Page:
By Dan Plouffe
Members of the local sport community gathered on June 3 at Ottawa Tennis & Lawn Bowling Club to talk concussions, anxious to learn more about what was called “a silent epidemic” since the symptoms of brain trauma are not always easily recognized.
“A concussion is serious, and we need to start taking it seriously,” Dr. Andrée-Anne Ledoux from CHEO’s pediatric concussion research team underlined during her keynote presentation. “It has a huge, huge impact on the quality of life of children, and the parents and coaches as well.”
A major theme highlighted throughout the morning event was how to handle in a community sport setting, where volunteers serve as the backbone.
Reported concussions increased fourfold in recent years, a sign that awareness campaigns are becoming effective, Ledoux notes.
But since those who occupy critical roles like team trainer often don’t have significant prior knowledge or experience, it’s sometimes a “dear in the headlights” kind of reaction when a concussion situation occurs, said Ottawa resident Karolina Wisniewska, who participated in a later panel discussion with a coach, an athlete and a parent.
“It’s like, ‘Oh no, I think it may be a concussion, but I don’t know what to do,’” explained the former Paralympian, noting the person who suffered the injury shouldn’t be charged with how to treat it. “Your brain is shaky. You don’t know if it’s a concussion. You shouldn’t expect that person to know what to do next.”
Volunteers can often feel that they’re not qualified to decide whether somebody’s had a concussion, the speakers noted. But that’s not what’s important, Ledoux noted, it’s about identifying the possibility that a concussion has occurred, and then ensuring that person is removed from the sport and gets checked out by a doctor.
The sport concussions assessment tool kit #5 outlines red flags such as headache, weakness or tingling/burning in arms or legs, nausea, or increased agitation and combativeness.
“You need to understand the symptoms, and make sure the athletes are looked after properly,” underlined Gord Stringer, the story of his daughter Rowan’s death from second impact syndrome during a rugby game now well-known far beyond Ottawa.
Fellow panellist Lorraine Lafrenière, the Coaching Association of Canada’s CEO, believes every sport should have concussion education as part of its first national coaching certification program course (only six national sport organizations currently make it mandatory).
What’s also needed, Stringer added, is a culture shift away from glorifying players who persist through their injuries.
“Don’t make them heroes,” he implored, suggesting we instead admire athletes who have the courage to step out and take care of themselves.
“It’s a tough call for an athlete, or a parent, or a coach to make, but you need to have the strength to stand up and say, ‘You may have an important tournament this weekend, but you can’t go.’ It’s a call that has to be made.”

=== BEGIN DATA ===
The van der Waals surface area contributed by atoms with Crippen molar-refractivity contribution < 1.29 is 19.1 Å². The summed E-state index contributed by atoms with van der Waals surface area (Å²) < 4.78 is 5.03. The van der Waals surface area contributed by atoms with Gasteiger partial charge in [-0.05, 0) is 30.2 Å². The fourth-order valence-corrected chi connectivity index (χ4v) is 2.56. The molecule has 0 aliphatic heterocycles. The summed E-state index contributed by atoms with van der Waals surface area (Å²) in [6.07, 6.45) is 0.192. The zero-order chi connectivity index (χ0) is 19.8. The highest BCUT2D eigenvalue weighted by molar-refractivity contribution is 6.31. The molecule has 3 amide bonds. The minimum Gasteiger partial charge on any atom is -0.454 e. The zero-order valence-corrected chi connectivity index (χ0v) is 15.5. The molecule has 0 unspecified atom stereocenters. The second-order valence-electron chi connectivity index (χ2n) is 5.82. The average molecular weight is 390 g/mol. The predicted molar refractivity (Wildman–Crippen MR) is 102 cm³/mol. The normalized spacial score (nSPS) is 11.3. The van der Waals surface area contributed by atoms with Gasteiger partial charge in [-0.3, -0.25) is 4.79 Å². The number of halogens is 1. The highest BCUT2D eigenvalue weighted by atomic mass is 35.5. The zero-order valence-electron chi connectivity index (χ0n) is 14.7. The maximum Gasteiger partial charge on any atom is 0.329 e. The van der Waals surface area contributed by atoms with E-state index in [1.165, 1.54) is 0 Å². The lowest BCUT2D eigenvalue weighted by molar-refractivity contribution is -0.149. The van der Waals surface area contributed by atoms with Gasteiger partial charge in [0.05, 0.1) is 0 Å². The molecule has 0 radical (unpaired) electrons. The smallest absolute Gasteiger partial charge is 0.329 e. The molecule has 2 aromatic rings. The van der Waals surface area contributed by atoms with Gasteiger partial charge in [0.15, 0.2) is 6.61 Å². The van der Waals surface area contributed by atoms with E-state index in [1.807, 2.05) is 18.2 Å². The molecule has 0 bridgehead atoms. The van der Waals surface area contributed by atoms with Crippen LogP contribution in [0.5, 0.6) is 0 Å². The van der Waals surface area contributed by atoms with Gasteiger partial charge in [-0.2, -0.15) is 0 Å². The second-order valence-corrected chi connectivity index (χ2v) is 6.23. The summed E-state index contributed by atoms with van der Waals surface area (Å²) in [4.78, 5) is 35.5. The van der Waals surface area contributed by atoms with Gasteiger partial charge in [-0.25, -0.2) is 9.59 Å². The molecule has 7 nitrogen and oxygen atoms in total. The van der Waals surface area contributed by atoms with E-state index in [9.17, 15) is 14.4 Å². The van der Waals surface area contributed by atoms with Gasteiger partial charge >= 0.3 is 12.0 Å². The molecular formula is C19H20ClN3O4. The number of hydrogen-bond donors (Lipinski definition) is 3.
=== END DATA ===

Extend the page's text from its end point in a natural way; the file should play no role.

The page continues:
Many participants expressed the difficulty they’ve encountered about when an athlete should return to play after a concussion. Sports organizations were encouraged to require a doctor’s note, though that doesn’t guarantee all will be well, Ledoux indicated.
With symptoms so variable amongst different people and most return-to-play protocols based on educated opinions instead of in-depth scientific research, she said, “we still have no clue” when is best to reintroduce physical activities.
The accepted thinking has shifted in recent years from bedrest as treatment to resuming some regular daily activities, such as returning to school for part of the day, after 48 hours.
Keeping someone at home and doing no activities is like putting a kid in jail, Ledoux said, and while rest may be helpful initially physiologically, doctors have observed that prolonged rest increases symptoms such as depression and anxiety and makes it tougher to reintroduce activities.
Continued study is required, added Ledoux, though there are several excellent resources outlining current best practices available.
The event was filmed and can be viewed by accessing a dropbox folder via bit.ly/2stpuMM, which contains an e-learning module and Dr. Ledoux’s presentation, plus links to resources.
The event was the fourth Ottawa Sport Summit – and first held in the springtime – since the first one was organized by the Ottawa Sport Council in 2014.
It drew a capacity audience to the OTLBC’s upper-level lounge in Old Ottawa South, including many attendees who hadn’t attended previous Sport Summits.
“I’m thrilled,” said Sport Council executive director Marci Morris. “We’ve always wanted to find different ways to reach different people in the sports community, so that’s great to see some new faces in the crowd.”
uOttawa to host Rowan’s Legacy symposium
The University of Ottawa will bring together the medical community to discuss concussion research this fall at a symposium to be held during October’s brain awareness week.
The event is being spearheaded by Rowan’s Legacy team, a group that continues to work towards preventing concussions and protecting athletes, and also implementing the recommendations made during a coroner’s inquest into the former John McCrae Secondary School rugby captain’s death.
The June 7 announcement was made at Rowan’s Pitch on the 1-year anniversary of the renaming of the Barrhaven field.
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